Greece's political landscape has been splintered during years of crisis. Voters abandoned New Democracy and the once-powerful Socialists, ending the old two-party system. That's favored not only SYRIZA, but a raft of other new parties ranging from the Nazi-inspired Golden Dawn to the centrist To Potami (The River) party who are battling for third place.

Even though the electoral system grants the winners 50 extra seats, most analysts expect SYRIZA will need to form a coalition with somebody closer to the political mainstream if it wants a working government.

To Potami are the most likely candidates, but their leader — well-known former TV journalist Stavros Theodorakis — is strongly pro-Europe and says he'll only go into government with allies who stick to Greece's EU commitments.

Alternatives to an outright SYRIZA win could be a New Democracy-To Potami coalition bringing in smaller moderate parties that, more or less, follow the current path of austerity and cooperation with the EU. A To Potami and SYRIZA linkup could hope to negotiate an easing up on austerity and a rescheduling of Greece's debt payments, but without a radical, euro-threatening break with the EU.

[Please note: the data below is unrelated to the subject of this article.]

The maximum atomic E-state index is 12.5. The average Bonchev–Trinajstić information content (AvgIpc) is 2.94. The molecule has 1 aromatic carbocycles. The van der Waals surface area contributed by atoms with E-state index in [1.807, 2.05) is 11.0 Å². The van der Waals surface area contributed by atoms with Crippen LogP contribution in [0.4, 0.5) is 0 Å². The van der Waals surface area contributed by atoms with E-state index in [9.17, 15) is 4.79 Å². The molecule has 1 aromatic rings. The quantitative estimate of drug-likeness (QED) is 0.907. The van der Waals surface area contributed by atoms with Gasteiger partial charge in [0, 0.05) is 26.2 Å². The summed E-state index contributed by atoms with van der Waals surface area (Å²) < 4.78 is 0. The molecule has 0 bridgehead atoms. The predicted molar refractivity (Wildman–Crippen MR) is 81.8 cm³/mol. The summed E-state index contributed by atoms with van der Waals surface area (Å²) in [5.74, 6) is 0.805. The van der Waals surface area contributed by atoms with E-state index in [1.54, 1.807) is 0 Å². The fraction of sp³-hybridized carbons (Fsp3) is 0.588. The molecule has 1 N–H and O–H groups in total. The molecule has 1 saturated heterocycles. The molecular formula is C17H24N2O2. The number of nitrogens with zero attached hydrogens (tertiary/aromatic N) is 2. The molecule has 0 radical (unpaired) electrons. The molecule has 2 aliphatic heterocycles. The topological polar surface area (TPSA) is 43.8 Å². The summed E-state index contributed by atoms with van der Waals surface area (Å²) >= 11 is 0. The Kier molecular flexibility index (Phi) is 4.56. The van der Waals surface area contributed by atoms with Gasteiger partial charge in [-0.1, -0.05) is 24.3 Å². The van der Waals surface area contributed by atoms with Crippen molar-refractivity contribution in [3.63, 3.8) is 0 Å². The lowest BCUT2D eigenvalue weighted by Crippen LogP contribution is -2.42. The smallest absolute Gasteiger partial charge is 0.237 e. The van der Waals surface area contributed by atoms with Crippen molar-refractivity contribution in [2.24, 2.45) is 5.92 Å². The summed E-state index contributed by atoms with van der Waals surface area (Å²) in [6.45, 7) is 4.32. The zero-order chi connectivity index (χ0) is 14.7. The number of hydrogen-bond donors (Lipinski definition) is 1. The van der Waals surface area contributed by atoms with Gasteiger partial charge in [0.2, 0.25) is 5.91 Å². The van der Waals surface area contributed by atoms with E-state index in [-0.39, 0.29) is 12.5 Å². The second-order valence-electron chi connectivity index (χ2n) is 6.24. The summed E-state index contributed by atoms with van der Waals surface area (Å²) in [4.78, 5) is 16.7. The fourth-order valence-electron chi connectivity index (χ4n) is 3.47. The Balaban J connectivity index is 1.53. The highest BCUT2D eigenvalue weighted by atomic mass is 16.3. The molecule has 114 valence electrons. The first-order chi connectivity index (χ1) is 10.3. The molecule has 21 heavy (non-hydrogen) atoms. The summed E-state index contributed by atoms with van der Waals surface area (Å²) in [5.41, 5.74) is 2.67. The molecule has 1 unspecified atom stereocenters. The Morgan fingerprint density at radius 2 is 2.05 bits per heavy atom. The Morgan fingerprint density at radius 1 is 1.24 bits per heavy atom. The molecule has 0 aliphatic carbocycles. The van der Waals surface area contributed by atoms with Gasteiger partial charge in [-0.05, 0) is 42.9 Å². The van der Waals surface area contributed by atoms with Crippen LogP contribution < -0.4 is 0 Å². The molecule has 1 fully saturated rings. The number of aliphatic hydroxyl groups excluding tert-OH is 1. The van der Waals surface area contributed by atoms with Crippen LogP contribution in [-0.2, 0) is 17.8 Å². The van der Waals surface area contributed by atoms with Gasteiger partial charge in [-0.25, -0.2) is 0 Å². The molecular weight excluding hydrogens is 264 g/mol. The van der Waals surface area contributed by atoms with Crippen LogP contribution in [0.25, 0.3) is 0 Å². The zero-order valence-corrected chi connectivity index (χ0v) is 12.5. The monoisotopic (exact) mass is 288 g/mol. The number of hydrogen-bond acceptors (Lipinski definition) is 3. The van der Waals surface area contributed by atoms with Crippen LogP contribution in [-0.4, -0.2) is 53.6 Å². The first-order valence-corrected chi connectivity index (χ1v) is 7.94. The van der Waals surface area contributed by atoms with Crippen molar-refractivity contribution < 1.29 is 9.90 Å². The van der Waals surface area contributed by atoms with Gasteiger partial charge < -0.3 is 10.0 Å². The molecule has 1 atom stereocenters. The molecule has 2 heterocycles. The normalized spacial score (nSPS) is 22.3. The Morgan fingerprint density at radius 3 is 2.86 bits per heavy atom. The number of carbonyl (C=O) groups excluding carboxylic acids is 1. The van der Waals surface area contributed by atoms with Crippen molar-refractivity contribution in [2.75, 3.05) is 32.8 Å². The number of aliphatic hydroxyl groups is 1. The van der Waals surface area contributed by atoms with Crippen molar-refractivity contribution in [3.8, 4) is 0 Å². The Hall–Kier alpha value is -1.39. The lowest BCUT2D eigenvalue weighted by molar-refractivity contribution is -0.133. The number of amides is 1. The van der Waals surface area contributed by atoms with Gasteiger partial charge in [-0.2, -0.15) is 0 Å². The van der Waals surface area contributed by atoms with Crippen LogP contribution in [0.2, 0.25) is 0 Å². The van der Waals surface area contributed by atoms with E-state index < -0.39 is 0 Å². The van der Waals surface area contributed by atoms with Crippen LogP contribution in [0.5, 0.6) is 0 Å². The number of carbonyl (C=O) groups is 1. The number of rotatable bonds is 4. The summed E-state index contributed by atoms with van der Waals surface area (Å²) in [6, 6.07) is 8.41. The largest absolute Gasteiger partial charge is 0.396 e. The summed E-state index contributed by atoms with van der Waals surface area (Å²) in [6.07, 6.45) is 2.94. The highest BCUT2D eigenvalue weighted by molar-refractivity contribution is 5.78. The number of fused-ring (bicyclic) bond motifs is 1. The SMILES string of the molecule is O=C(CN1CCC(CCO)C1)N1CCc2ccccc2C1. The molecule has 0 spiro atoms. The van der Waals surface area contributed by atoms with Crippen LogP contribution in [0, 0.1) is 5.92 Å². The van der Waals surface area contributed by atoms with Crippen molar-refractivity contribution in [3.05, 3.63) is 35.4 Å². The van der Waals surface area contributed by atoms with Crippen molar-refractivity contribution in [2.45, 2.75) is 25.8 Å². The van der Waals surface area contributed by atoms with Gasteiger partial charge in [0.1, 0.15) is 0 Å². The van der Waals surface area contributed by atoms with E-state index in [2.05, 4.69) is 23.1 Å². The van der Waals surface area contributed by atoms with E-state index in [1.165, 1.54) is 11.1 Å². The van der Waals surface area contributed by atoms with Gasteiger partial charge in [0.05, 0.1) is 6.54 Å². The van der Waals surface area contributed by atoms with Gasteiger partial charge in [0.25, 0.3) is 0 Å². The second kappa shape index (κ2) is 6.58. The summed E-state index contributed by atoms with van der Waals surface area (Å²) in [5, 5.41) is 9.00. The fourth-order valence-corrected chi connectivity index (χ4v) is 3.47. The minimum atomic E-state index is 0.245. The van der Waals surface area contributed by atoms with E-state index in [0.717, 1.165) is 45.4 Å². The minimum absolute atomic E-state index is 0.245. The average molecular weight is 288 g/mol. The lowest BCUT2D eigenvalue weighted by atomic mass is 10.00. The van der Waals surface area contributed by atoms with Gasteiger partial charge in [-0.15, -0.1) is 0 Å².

Even if SYRIZA wins outright, many believe it could find a compromise with the EU, not least because any government will need European help to pay the bills.

"Both sides have an interest in avoiding the nuclear scenario," said a recent paper by Christian Odendahl and Simon Tilford of the Center for European Reform, a London-based think tank.

"The rest of the euro-zone will have to appear tough in order not to set a precedent for populist parties elsewhere, but it has little interest in precipitating a collapse of Greece’s banking sector. For its part, SYRIZA would have little choice but to try and find an agreement," they wrote. "It will face a €6 billion-12 billion ($7 billion-14 billion) funding gap in 2015."

A Greek and an EU flag wave in front of the ancient temple of Parthenon atop the Acropolis hill in Athens on Jan. 13, 2015.

So who are these SYRIZA folk?

The five-year economic crisis in Europe has thrown up radical political groups that have shaken the establishment across the continent, ranging from re-invigorated right-wing nationalists, such as the United Kingdom Independence Party or France's National Front, to leftists like SYRIZA and their Spanish allies Podemos (We Can).